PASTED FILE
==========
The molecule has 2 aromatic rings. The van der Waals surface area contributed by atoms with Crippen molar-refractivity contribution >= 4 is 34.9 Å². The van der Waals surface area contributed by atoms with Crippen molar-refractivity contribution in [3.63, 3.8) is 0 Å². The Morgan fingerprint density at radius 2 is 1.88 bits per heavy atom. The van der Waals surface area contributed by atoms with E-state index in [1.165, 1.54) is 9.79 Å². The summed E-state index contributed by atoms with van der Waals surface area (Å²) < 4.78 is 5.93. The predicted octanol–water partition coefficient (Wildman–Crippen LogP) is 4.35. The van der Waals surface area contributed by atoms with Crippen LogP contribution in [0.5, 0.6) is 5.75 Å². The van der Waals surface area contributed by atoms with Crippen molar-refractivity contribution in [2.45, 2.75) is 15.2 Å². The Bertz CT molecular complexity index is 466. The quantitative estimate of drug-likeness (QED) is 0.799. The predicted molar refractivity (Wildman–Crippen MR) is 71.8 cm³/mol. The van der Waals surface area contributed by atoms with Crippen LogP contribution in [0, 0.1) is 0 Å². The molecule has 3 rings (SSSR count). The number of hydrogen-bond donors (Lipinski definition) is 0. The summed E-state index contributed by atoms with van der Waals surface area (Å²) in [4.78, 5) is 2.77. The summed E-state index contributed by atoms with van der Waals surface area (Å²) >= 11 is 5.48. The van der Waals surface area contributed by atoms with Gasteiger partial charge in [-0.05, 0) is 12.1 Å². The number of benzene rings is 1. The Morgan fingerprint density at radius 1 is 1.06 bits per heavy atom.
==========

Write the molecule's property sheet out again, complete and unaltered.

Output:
The molecule has 2 aromatic rings. The van der Waals surface area contributed by atoms with Crippen molar-refractivity contribution >= 4 is 34.9 Å². The van der Waals surface area contributed by atoms with Crippen molar-refractivity contribution in [3.63, 3.8) is 0 Å². The Morgan fingerprint density at radius 2 is 1.88 bits per heavy atom. The van der Waals surface area contributed by atoms with E-state index in [1.165, 1.54) is 9.79 Å². The summed E-state index contributed by atoms with van der Waals surface area (Å²) < 4.78 is 5.93. The predicted octanol–water partition coefficient (Wildman–Crippen LogP) is 4.35. The van der Waals surface area contributed by atoms with Crippen LogP contribution in [0.5, 0.6) is 5.75 Å². The van der Waals surface area contributed by atoms with Crippen molar-refractivity contribution in [2.45, 2.75) is 15.2 Å². The Bertz CT molecular complexity index is 466. The quantitative estimate of drug-likeness (QED) is 0.799. The predicted molar refractivity (Wildman–Crippen MR) is 71.8 cm³/mol. The van der Waals surface area contributed by atoms with Crippen LogP contribution in [0, 0.1) is 0 Å². The molecule has 3 rings (SSSR count). The number of hydrogen-bond donors (Lipinski definition) is 0. The summed E-state index contributed by atoms with van der Waals surface area (Å²) in [4.78, 5) is 2.77. The summed E-state index contributed by atoms with van der Waals surface area (Å²) >= 11 is 5.48. The van der Waals surface area contributed by atoms with Gasteiger partial charge in [-0.05, 0) is 12.1 Å². The number of benzene rings is 1. The Morgan fingerprint density at radius 1 is 1.06 bits per heavy atom.